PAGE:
More medical news from around the web on my other blog at DrWhiteCoat.com.
No more “putting it on my account.” Due to cuts in payments from Medicare and Medicaid and expenses for treating uninsured patients, Hutchinson Hospital in Kansas will require payment for emergency department services, radiology, and outpatient surgery services before services are rendered.
Emergency department patients will still get screened, but apparently won’t receive non-emergency treatment if a partial payment isn’t made.
Florida Hospital Memorial Medical Center has implemented the same type of system – along with several other hospitals in the area. Hat tip to Scott (@Bnet_bobcast) for the link.
While many people think that emergency departments have to provide patients with medical care, that misconception is only partially true. Federal EMTALA laws only require hospitals to provide care for “emergency” conditions, so chronic back pain, colds, toothaches, and rashes are unlikely to qualify. Many hospitals provide the care anyway, wanting to avoid accusations in the news of “refusing care,” but those winds are changing.
Look for prepayment of nonurgent medical care in the emergency department to become a widespread policy as the Unaffordable Insurance Act ratchets down payments to medical providers. You’ll have insurance, but fewer and fewer doctors will be willing to provide you with care.
Then look for the government to pass more unfunded mandates requiring medical providers to provide care free of charge. Wait. That would never happen … would it?
One of the wildest things I have heard of in a while. Gang busts into Brazilian emergency department and robs patients waiting in the waiting room. Taking “patients gone wild” to a whole new level. Another story about the incident here.
Six ways to avoid “unintentional” Medicare fraud. Usually fraud requires “intent”, but not when dealing with providing medical care to patients on the government’s dime.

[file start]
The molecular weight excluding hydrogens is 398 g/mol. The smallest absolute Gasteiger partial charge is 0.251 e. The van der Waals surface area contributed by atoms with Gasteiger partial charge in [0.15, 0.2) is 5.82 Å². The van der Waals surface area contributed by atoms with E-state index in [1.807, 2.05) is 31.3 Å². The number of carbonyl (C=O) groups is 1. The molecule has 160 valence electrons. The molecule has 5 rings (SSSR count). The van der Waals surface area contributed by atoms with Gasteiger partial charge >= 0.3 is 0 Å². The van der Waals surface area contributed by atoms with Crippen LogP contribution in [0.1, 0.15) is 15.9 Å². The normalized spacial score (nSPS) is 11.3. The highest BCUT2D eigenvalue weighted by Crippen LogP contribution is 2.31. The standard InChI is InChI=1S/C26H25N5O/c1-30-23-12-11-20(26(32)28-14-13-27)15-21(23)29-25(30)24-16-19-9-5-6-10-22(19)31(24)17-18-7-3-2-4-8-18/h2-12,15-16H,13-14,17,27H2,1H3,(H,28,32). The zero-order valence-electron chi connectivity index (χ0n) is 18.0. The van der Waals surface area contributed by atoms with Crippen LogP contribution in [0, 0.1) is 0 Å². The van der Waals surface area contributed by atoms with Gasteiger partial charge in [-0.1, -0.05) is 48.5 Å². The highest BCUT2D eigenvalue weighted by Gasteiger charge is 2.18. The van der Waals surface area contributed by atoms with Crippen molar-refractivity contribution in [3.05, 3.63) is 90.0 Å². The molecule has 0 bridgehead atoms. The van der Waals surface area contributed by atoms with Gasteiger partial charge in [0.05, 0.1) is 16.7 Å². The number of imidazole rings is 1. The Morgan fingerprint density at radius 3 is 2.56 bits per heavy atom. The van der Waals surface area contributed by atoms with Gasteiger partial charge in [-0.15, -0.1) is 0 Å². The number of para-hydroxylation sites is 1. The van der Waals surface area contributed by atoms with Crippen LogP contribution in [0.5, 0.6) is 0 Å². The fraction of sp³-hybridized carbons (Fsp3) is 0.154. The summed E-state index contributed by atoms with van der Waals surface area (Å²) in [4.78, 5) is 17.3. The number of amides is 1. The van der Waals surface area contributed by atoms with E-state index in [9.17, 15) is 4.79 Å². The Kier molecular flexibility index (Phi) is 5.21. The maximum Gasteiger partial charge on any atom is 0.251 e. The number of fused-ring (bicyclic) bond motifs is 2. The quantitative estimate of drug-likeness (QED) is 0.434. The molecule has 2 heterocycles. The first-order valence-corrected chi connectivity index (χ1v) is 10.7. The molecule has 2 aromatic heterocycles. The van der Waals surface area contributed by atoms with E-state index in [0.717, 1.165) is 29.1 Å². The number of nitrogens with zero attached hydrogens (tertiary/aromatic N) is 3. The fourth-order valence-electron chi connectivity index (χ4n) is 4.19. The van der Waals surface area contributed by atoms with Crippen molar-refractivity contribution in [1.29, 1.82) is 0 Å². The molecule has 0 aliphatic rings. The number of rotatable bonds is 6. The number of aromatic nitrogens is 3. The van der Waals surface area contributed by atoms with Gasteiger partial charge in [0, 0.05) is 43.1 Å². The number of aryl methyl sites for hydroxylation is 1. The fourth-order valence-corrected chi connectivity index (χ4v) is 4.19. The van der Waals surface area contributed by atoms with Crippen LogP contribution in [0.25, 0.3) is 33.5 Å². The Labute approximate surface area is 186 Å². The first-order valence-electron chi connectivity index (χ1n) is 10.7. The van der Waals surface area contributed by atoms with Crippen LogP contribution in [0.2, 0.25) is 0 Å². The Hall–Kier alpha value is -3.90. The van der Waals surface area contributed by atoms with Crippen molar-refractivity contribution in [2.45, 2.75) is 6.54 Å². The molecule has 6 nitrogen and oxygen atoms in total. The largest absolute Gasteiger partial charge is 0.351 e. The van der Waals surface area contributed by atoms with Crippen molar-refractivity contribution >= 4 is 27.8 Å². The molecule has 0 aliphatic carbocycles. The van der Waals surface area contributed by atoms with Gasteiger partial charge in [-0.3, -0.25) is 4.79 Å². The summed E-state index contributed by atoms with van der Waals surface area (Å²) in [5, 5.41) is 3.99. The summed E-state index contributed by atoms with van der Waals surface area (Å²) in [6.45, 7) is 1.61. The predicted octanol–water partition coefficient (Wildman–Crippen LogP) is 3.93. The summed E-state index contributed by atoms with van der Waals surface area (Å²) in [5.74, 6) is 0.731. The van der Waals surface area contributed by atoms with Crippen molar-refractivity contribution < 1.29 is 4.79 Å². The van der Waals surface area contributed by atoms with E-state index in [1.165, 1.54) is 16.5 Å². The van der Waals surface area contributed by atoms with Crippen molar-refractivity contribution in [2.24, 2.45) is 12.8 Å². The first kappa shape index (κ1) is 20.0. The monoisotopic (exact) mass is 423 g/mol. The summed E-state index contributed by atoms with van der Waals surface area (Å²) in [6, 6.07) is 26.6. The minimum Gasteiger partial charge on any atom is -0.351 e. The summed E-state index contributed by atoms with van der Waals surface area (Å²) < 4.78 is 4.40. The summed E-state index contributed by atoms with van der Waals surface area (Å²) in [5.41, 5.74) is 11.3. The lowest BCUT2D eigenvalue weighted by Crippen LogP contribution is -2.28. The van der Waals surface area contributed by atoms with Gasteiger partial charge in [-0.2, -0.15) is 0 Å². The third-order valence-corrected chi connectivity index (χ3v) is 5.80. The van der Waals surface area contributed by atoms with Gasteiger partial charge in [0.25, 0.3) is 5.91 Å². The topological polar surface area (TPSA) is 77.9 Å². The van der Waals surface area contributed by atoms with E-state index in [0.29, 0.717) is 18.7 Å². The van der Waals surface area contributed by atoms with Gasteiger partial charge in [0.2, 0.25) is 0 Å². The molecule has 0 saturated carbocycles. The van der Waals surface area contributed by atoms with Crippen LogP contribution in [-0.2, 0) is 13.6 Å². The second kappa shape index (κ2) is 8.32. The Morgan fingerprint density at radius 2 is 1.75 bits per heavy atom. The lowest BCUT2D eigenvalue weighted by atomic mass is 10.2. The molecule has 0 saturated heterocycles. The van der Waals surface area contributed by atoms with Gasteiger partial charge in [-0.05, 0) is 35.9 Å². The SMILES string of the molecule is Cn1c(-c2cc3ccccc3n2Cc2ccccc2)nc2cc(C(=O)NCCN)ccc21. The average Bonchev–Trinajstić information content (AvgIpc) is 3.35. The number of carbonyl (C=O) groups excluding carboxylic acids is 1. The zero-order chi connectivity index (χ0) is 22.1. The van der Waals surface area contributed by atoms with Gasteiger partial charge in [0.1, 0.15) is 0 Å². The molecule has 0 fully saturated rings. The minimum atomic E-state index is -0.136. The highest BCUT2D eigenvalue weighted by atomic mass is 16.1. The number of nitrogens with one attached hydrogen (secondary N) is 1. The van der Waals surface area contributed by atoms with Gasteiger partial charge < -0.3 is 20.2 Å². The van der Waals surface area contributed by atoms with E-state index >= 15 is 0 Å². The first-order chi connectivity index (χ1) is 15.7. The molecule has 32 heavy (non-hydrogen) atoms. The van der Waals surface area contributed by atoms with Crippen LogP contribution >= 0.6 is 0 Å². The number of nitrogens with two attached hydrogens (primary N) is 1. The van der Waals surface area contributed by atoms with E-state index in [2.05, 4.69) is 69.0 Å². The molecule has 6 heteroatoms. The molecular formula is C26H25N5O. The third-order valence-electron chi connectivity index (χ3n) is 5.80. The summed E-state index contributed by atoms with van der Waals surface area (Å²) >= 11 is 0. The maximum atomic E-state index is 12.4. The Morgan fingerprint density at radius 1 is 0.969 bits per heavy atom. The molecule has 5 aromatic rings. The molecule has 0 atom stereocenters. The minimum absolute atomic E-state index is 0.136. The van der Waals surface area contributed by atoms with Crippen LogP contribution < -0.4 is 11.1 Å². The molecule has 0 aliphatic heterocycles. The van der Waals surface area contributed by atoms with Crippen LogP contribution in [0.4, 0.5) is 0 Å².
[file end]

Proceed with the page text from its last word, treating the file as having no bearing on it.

The best way to avoid unintentional Medicare fraud is to stop accepting Medicare patients.
Another entry in the “that’s why they call it dope” chronicles. Brainiac in UK went home to visit his mother from college, got high on mephedrone, cut off his woo hoo, and then stabbed his mum.
I was disappointed to see that there wasn’t a comment section to the article.
Canadian “Robin Hood” doctor has license suspended for six months after exaggerating patient’s food allergies so patients could get extra diet allowances from the government – to the tune of $1.8 million over 4 years. In the process, Dr. Roland Wong made $60 per form he completed and earned $718,000 in 2008 alone. Hat tip to Mark for the story.
Study in NEJM shows promise in using an implantable upper airway stimulation device to help control sleep apnea. The abstract doesn’t describe the device, but a small picture on the site makes it appear that the device is similar to a pacemaker and has an electrode implanted under the jaw.
New study in Pediatrics: What’s better for treating children with asthma – oral prednisone/prednisolone or IM dexamethasone?
Irish patient dies of heart attack while waiting in a “dangerously overcrowded and understaffed” emergency department. Consultants warn that “The risk of our next untimely death remains high while the emergency department overcrowding continues.”
And this is the type of system that we want in the United States?
Not a medical post per se, but may become a bigger issue in the future. A Virginia Court of Appeals held that the rating site Yelp! was required to disclose the identity of “reviewers” who left bad reviews about a carpet cleaning business. The business alleged that the reviewers were not his customers and the court held that there was no “free speech” right to make false statements.
Will the same logic apply to those who anonymously rate physicians and hospitals using Press Ganey? It should.